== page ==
HOUSTON – If you have seen Navy quarterback Ricky Dobbs play at all this year, it was probably Dec. 12, when his Midshipmen beat rival Army in Philadelphia on national television.
On that day, the junior ran for a touchdown for the 24th time this year, a single-season NCAA record for a quarterback.
Missouri (8-4) vs. Navy (9-4)
WHEN: 2:30 p.m. Thursday
WHERE: Reliant Stadium, Houston, Texas
RADIO: KFRU/1400 AM, KBXR/102.3 FM
But even if you haven't paid attention to what Dobbs has done in his first full season as the Navy starter, he knows his teammates have.
"I'm always being watched," he said. "Somebody told me that when I was little, a long time ago. No matter where you are or what you do, somebody's always watching."
Dobbs seems to be setting a strong example. To start the season, Navy (9-4) nearly upset eventual Big Ten champion Ohio State in Columbus. Two of the team's other losses also came to bowl participants, and only Pittsburgh beat the Midshipmen by more than a touchdown.
"He makes the offense go," Missouri coach Gary Pinkel said. The Tigers (8-4) play Navy at 2:30 p.m. Thursday in the Texas Bowl.
Of course, Navy is different than most NCAA programs. When Dobbs looks around the huddle, he sees future military officers in the faces of the receivers, the running backs, the offensive linemen. Their training has taught them all about accountability. And they're looking to him for direction.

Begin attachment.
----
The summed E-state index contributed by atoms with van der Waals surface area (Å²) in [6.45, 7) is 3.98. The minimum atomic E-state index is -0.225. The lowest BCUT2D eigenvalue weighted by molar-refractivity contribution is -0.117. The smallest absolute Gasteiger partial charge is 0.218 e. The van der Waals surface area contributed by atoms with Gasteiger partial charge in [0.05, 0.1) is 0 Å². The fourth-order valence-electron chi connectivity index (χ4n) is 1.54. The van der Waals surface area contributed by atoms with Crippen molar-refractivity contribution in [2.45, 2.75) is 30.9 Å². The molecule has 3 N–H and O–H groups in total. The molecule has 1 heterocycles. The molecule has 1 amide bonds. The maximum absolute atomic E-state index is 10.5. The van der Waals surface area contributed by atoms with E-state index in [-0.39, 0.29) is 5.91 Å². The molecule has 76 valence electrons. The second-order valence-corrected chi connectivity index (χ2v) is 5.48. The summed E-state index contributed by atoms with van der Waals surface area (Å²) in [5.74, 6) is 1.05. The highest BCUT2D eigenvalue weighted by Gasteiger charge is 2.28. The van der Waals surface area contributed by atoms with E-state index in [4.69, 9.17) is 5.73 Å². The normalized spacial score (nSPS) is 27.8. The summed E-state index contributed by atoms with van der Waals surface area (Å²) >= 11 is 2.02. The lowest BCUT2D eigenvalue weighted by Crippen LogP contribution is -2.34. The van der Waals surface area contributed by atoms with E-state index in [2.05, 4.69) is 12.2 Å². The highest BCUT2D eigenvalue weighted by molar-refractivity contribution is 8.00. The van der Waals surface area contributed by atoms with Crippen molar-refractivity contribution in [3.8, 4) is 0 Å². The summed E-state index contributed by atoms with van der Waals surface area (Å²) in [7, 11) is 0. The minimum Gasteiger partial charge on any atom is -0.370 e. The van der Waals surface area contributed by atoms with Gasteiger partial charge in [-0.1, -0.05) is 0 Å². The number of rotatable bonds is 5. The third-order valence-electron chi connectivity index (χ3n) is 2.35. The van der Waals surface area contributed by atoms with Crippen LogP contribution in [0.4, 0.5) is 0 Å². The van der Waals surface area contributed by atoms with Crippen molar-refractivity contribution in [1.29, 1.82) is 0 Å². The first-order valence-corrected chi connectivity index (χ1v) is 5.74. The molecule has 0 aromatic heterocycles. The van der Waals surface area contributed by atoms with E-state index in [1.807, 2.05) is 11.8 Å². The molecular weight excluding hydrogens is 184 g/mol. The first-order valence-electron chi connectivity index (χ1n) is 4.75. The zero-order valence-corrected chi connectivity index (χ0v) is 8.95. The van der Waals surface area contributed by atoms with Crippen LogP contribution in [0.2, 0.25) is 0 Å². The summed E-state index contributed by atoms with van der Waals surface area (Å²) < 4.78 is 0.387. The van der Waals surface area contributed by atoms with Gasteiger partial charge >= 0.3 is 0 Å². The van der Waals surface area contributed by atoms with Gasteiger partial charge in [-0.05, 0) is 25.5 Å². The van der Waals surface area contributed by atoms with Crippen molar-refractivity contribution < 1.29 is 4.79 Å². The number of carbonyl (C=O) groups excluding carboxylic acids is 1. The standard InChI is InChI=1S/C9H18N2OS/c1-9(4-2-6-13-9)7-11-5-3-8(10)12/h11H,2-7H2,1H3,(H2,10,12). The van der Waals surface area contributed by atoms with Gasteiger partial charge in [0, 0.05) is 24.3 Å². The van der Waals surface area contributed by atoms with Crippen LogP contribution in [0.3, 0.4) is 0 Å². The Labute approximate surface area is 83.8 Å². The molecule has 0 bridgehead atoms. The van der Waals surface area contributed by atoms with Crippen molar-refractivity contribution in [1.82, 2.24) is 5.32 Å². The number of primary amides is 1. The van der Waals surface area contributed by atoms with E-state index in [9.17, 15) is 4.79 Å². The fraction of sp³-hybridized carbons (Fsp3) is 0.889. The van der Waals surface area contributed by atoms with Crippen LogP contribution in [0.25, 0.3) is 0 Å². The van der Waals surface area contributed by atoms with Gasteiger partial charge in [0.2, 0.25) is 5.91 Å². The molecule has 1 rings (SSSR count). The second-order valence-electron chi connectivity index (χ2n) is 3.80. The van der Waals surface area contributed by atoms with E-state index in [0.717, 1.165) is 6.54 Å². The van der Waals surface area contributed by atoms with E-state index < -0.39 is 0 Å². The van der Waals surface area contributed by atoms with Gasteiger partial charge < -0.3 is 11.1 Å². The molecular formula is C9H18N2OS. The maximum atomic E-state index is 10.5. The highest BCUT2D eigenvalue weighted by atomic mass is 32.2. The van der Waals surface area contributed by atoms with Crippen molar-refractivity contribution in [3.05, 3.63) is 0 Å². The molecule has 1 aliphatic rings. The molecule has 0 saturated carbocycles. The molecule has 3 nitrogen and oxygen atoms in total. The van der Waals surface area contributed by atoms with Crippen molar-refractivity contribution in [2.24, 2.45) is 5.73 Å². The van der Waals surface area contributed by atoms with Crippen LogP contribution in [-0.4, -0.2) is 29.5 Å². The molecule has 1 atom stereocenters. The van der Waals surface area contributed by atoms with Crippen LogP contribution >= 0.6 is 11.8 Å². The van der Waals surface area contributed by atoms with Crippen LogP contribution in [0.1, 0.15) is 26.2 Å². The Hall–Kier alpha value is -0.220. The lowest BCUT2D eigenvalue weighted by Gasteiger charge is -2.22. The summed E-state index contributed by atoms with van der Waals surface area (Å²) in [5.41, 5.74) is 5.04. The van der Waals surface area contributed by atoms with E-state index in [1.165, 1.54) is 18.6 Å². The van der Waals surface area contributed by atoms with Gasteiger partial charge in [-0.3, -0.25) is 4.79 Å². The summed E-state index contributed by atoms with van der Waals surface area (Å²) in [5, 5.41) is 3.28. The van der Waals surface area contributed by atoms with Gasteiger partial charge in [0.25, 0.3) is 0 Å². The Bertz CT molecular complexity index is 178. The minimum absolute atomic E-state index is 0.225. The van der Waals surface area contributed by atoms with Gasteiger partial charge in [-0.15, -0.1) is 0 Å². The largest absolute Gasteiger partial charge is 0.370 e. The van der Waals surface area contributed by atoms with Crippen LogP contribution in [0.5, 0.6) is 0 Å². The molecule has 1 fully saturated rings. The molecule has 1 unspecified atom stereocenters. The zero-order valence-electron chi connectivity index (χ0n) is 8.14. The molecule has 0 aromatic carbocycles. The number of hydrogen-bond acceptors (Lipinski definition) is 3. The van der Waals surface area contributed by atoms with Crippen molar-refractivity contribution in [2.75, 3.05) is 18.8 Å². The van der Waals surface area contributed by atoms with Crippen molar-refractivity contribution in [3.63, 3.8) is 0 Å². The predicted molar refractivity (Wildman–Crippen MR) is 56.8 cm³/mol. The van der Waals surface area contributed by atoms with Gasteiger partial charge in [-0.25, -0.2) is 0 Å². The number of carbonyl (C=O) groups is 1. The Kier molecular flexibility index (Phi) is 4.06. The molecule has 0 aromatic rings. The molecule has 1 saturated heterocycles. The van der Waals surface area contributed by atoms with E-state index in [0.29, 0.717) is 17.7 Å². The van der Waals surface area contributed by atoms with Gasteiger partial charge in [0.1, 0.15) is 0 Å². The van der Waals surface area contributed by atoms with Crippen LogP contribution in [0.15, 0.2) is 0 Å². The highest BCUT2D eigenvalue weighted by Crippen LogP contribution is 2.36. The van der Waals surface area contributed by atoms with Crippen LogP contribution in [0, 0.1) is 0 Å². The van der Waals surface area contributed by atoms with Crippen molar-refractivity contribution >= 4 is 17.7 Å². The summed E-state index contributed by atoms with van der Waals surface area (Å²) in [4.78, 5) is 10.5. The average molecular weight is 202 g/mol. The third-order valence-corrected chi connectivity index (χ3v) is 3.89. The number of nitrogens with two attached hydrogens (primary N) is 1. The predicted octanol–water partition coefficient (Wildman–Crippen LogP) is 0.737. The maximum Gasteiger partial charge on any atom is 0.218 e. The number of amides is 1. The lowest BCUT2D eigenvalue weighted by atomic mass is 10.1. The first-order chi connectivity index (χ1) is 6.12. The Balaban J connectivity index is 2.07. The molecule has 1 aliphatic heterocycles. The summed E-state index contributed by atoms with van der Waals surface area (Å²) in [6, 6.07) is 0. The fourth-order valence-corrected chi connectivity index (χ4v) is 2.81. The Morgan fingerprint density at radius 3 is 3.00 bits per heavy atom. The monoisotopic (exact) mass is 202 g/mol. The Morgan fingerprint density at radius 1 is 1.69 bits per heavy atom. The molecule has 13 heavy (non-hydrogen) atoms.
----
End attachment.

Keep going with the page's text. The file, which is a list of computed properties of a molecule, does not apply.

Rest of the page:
"It's a feeling that too many people can't experience, unless you're a quarterback," he said. "But then coming here where everybody's going to be a leader, and you're the leader of these leaders, that's something on another level.
"On the offense there's so many great guys with their own personalities and own character traits that make them the people that they are," he said. "They're going to be great leaders."
For all the work required of student-athletes at any school to fulfill their academic and athletic obligations, Dobbs and his Navy teammates have a unique college experience. Blaine Gabbert and Sean Weatherspoon do not wake up for morning meal formation every day at 7 a.m.
Dobbs, like plenty of his classmates, had days when we wondered if that life was for him.
"When I first got to the (Navy) prep school in the fall of 2006, and between my freshman and sophomore year, I almost left. So that was two times I almost left," he said. "You have to make a big sacrifice socially, because you're not able to be out like some of your friends who went to the regular universities and stuff like that. So it's a big challenge to a kid coming out of high school."
Still, Dobbs explained, Navy's football players do not ever have to worry about losing their scholarship due to injury or poor performance. If a player ever decides to quit football, he can continue his education at the Naval Academy.
Dobbs' maturity is reflected in his understanding of the long-term job security and health benefits the Navy will provide for himself and his future family.
"I just went back onto the reasons why I chose to come here in the first place," he said. "I felt like I submitted myself to God's will. If He wanted me to be here, obviously it's for a reason. I don't know why, but I'm just going to sit here and enjoy it."
At Tuesday's press conference, Dobbs discussed his dream of being President of the United States someday. Whether or not he chooses to pursue that lofty goal, he'll be sure to remember what he's already learned.
Somebody's always watching.